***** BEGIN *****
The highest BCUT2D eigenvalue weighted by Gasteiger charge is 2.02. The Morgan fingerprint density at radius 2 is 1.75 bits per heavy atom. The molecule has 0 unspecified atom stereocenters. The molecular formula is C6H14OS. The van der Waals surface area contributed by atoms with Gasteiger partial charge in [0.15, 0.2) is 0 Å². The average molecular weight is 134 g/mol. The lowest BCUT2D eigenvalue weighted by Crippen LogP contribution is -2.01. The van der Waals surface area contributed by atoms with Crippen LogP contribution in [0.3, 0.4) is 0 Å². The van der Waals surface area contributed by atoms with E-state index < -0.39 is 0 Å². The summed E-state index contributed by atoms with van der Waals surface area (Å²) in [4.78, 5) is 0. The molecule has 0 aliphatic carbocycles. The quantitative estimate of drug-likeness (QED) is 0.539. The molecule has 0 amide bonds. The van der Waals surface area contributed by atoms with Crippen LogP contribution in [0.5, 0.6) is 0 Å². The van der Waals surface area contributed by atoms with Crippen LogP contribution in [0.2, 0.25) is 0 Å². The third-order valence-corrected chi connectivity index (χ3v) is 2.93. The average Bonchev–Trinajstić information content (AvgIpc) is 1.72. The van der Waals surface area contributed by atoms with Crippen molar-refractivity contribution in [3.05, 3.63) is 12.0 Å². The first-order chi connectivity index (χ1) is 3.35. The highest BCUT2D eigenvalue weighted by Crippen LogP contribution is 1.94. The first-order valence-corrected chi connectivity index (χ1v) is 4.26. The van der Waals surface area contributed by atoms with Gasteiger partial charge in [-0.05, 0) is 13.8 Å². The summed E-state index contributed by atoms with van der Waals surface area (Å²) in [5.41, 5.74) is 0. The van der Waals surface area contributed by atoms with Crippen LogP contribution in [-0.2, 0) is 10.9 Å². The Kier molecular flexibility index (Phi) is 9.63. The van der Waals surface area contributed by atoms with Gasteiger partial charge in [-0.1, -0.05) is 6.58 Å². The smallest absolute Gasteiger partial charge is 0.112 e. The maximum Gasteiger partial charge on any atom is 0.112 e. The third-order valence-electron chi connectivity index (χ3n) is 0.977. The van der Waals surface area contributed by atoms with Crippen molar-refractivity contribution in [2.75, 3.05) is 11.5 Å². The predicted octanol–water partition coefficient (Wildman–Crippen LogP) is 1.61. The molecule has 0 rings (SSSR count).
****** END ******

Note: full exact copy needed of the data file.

The highest BCUT2D eigenvalue weighted by Gasteiger charge is 2.02. The Morgan fingerprint density at radius 2 is 1.75 bits per heavy atom. The molecule has 0 unspecified atom stereocenters. The molecular formula is C6H14OS. The van der Waals surface area contributed by atoms with Gasteiger partial charge in [0.15, 0.2) is 0 Å². The average molecular weight is 134 g/mol. The lowest BCUT2D eigenvalue weighted by Crippen LogP contribution is -2.01. The van der Waals surface area contributed by atoms with Crippen LogP contribution in [0.3, 0.4) is 0 Å². The van der Waals surface area contributed by atoms with E-state index < -0.39 is 0 Å². The summed E-state index contributed by atoms with van der Waals surface area (Å²) in [4.78, 5) is 0. The molecule has 0 aliphatic carbocycles. The quantitative estimate of drug-likeness (QED) is 0.539. The molecule has 0 amide bonds. The van der Waals surface area contributed by atoms with Crippen LogP contribution in [0.5, 0.6) is 0 Å². The van der Waals surface area contributed by atoms with Crippen LogP contribution in [0.2, 0.25) is 0 Å². The third-order valence-corrected chi connectivity index (χ3v) is 2.93. The average Bonchev–Trinajstić information content (AvgIpc) is 1.72. The van der Waals surface area contributed by atoms with Crippen molar-refractivity contribution in [3.05, 3.63) is 12.0 Å². The first-order chi connectivity index (χ1) is 3.35. The highest BCUT2D eigenvalue weighted by Crippen LogP contribution is 1.94. The first-order valence-corrected chi connectivity index (χ1v) is 4.26. The van der Waals surface area contributed by atoms with Gasteiger partial charge in [-0.05, 0) is 13.8 Å². The summed E-state index contributed by atoms with van der Waals surface area (Å²) in [5.41, 5.74) is 0. The van der Waals surface area contributed by atoms with Crippen LogP contribution in [-0.2, 0) is 10.9 Å². The Kier molecular flexibility index (Phi) is 9.63. The van der Waals surface area contributed by atoms with Gasteiger partial charge in [-0.1, -0.05) is 6.58 Å². The smallest absolute Gasteiger partial charge is 0.112 e. The maximum Gasteiger partial charge on any atom is 0.112 e. The third-order valence-electron chi connectivity index (χ3n) is 0.977. The van der Waals surface area contributed by atoms with Crippen molar-refractivity contribution in [2.75, 3.05) is 11.5 Å². The predicted octanol–water partition coefficient (Wildman–Crippen LogP) is 1.61. The molecule has 0 rings (SSSR count).